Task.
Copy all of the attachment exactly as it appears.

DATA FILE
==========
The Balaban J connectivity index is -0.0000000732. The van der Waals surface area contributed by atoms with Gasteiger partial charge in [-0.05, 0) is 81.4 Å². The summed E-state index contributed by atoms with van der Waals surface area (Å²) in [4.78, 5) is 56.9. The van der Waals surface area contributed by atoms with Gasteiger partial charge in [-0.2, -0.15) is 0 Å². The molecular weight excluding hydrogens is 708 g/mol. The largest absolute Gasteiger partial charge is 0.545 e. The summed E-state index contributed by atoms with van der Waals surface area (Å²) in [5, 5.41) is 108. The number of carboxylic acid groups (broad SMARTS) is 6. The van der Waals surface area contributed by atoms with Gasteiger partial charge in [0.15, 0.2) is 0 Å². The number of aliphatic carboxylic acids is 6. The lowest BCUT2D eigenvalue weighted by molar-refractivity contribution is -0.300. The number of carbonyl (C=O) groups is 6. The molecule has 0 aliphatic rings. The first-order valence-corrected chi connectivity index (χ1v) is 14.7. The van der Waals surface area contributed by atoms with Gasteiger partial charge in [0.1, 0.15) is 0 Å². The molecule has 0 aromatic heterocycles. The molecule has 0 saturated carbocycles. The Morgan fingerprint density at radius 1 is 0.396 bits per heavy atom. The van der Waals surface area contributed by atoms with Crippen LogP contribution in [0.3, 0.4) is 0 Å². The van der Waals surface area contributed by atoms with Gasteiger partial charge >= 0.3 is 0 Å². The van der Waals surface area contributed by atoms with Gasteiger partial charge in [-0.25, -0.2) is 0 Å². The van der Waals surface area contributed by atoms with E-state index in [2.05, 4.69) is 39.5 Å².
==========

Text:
The Balaban J connectivity index is -0.0000000732. The van der Waals surface area contributed by atoms with Gasteiger partial charge in [-0.05, 0) is 81.4 Å². The summed E-state index contributed by atoms with van der Waals surface area (Å²) in [4.78, 5) is 56.9. The van der Waals surface area contributed by atoms with Gasteiger partial charge in [-0.2, -0.15) is 0 Å². The molecular weight excluding hydrogens is 708 g/mol. The largest absolute Gasteiger partial charge is 0.545 e. The summed E-state index contributed by atoms with van der Waals surface area (Å²) in [5, 5.41) is 108. The number of carboxylic acid groups (broad SMARTS) is 6. The van der Waals surface area contributed by atoms with Gasteiger partial charge in [0.15, 0.2) is 0 Å². The number of aliphatic carboxylic acids is 6. The lowest BCUT2D eigenvalue weighted by molar-refractivity contribution is -0.300. The number of carbonyl (C=O) groups is 6. The molecule has 0 aliphatic rings. The first-order valence-corrected chi connectivity index (χ1v) is 14.7. The van der Waals surface area contributed by atoms with Gasteiger partial charge in [0.1, 0.15) is 0 Å². The molecule has 0 aromatic heterocycles. The molecule has 0 saturated carbocycles. The Morgan fingerprint density at radius 1 is 0.396 bits per heavy atom. The van der Waals surface area contributed by atoms with Crippen LogP contribution in [0.3, 0.4) is 0 Å². The van der Waals surface area contributed by atoms with Gasteiger partial charge >= 0.3 is 0 Å². The van der Waals surface area contributed by atoms with Gasteiger partial charge in [-0.25, -0.2) is 0 Å². The van der Waals surface area contributed by atoms with E-state index in [2.05, 4.69) is 39.5 Å².